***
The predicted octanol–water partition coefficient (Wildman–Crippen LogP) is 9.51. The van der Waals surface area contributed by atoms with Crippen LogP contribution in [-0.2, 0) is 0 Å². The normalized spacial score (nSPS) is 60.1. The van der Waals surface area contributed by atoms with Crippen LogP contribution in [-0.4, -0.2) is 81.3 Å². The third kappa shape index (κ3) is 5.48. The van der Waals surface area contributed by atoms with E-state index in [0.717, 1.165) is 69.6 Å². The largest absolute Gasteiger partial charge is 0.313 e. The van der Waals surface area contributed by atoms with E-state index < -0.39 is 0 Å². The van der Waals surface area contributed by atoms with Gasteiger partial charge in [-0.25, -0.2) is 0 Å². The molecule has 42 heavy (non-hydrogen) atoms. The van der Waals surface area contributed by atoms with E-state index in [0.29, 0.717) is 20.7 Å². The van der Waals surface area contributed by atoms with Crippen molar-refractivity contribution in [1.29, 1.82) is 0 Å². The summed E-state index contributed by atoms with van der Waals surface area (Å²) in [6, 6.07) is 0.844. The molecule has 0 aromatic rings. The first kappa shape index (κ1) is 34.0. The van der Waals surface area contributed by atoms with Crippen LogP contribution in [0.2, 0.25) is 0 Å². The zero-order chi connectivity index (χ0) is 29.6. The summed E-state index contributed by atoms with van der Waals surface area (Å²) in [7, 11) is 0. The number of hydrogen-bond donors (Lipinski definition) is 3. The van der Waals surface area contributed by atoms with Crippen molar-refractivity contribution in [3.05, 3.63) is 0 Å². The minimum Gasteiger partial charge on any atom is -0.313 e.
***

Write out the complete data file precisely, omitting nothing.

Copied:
The predicted octanol–water partition coefficient (Wildman–Crippen LogP) is 9.51. The van der Waals surface area contributed by atoms with Crippen LogP contribution in [-0.2, 0) is 0 Å². The normalized spacial score (nSPS) is 60.1. The van der Waals surface area contributed by atoms with Crippen LogP contribution in [-0.4, -0.2) is 81.3 Å². The third kappa shape index (κ3) is 5.48. The van der Waals surface area contributed by atoms with E-state index in [0.717, 1.165) is 69.6 Å². The largest absolute Gasteiger partial charge is 0.313 e. The van der Waals surface area contributed by atoms with E-state index < -0.39 is 0 Å². The van der Waals surface area contributed by atoms with Gasteiger partial charge in [-0.25, -0.2) is 0 Å². The molecule has 42 heavy (non-hydrogen) atoms. The van der Waals surface area contributed by atoms with E-state index in [0.29, 0.717) is 20.7 Å². The van der Waals surface area contributed by atoms with Crippen molar-refractivity contribution in [1.29, 1.82) is 0 Å². The summed E-state index contributed by atoms with van der Waals surface area (Å²) in [6, 6.07) is 0.844. The molecule has 0 aromatic rings. The first kappa shape index (κ1) is 34.0. The van der Waals surface area contributed by atoms with Crippen LogP contribution in [0.2, 0.25) is 0 Å². The zero-order chi connectivity index (χ0) is 29.6. The summed E-state index contributed by atoms with van der Waals surface area (Å²) in [7, 11) is 0. The number of hydrogen-bond donors (Lipinski definition) is 3. The van der Waals surface area contributed by atoms with Crippen molar-refractivity contribution in [3.05, 3.63) is 0 Å². The minimum Gasteiger partial charge on any atom is -0.313 e.